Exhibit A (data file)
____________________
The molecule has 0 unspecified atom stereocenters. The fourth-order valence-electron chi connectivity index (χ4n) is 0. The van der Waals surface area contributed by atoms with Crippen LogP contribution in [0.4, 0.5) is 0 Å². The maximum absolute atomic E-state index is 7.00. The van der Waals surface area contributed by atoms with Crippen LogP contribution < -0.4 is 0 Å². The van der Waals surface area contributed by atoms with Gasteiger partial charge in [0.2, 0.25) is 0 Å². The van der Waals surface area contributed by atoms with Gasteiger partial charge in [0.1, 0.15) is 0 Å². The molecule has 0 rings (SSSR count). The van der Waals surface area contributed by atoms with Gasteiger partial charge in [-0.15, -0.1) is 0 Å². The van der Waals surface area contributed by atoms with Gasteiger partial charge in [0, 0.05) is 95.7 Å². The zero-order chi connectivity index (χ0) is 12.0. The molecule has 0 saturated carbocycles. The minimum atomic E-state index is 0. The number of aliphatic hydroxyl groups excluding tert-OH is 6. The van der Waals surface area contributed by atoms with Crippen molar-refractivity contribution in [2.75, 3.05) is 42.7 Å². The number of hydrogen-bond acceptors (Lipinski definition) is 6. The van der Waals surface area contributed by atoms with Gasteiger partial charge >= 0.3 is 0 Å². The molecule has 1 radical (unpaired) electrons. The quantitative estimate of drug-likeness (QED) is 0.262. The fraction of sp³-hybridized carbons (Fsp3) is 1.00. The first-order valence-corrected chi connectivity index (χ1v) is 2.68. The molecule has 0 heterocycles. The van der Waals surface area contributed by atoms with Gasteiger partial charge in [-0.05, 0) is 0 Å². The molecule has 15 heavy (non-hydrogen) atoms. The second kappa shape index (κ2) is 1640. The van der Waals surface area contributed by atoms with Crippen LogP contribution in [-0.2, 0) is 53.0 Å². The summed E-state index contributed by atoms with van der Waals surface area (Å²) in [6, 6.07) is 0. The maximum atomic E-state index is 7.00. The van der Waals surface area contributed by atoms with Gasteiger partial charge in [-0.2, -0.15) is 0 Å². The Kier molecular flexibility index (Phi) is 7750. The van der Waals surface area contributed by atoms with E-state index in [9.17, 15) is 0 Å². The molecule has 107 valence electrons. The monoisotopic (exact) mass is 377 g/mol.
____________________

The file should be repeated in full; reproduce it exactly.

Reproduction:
The molecule has 0 unspecified atom stereocenters. The fourth-order valence-electron chi connectivity index (χ4n) is 0. The van der Waals surface area contributed by atoms with Crippen LogP contribution in [0.4, 0.5) is 0 Å². The maximum absolute atomic E-state index is 7.00. The van der Waals surface area contributed by atoms with Crippen LogP contribution < -0.4 is 0 Å². The van der Waals surface area contributed by atoms with Gasteiger partial charge in [0.2, 0.25) is 0 Å². The van der Waals surface area contributed by atoms with Gasteiger partial charge in [0.1, 0.15) is 0 Å². The molecule has 0 rings (SSSR count). The van der Waals surface area contributed by atoms with Gasteiger partial charge in [-0.15, -0.1) is 0 Å². The van der Waals surface area contributed by atoms with Gasteiger partial charge in [0, 0.05) is 95.7 Å². The zero-order chi connectivity index (χ0) is 12.0. The molecule has 0 saturated carbocycles. The minimum atomic E-state index is 0. The number of aliphatic hydroxyl groups excluding tert-OH is 6. The van der Waals surface area contributed by atoms with Crippen molar-refractivity contribution in [2.75, 3.05) is 42.7 Å². The number of hydrogen-bond acceptors (Lipinski definition) is 6. The van der Waals surface area contributed by atoms with Gasteiger partial charge >= 0.3 is 0 Å². The molecule has 1 radical (unpaired) electrons. The quantitative estimate of drug-likeness (QED) is 0.262. The fraction of sp³-hybridized carbons (Fsp3) is 1.00. The first-order valence-corrected chi connectivity index (χ1v) is 2.68. The molecule has 0 heterocycles. The van der Waals surface area contributed by atoms with Gasteiger partial charge in [-0.05, 0) is 0 Å². The molecule has 15 heavy (non-hydrogen) atoms. The second kappa shape index (κ2) is 1640. The van der Waals surface area contributed by atoms with Crippen LogP contribution in [-0.2, 0) is 53.0 Å². The summed E-state index contributed by atoms with van der Waals surface area (Å²) in [6, 6.07) is 0. The maximum atomic E-state index is 7.00. The van der Waals surface area contributed by atoms with Gasteiger partial charge in [-0.2, -0.15) is 0 Å². The Kier molecular flexibility index (Phi) is 7750. The van der Waals surface area contributed by atoms with E-state index in [9.17, 15) is 0 Å². The molecule has 107 valence electrons. The monoisotopic (exact) mass is 377 g/mol.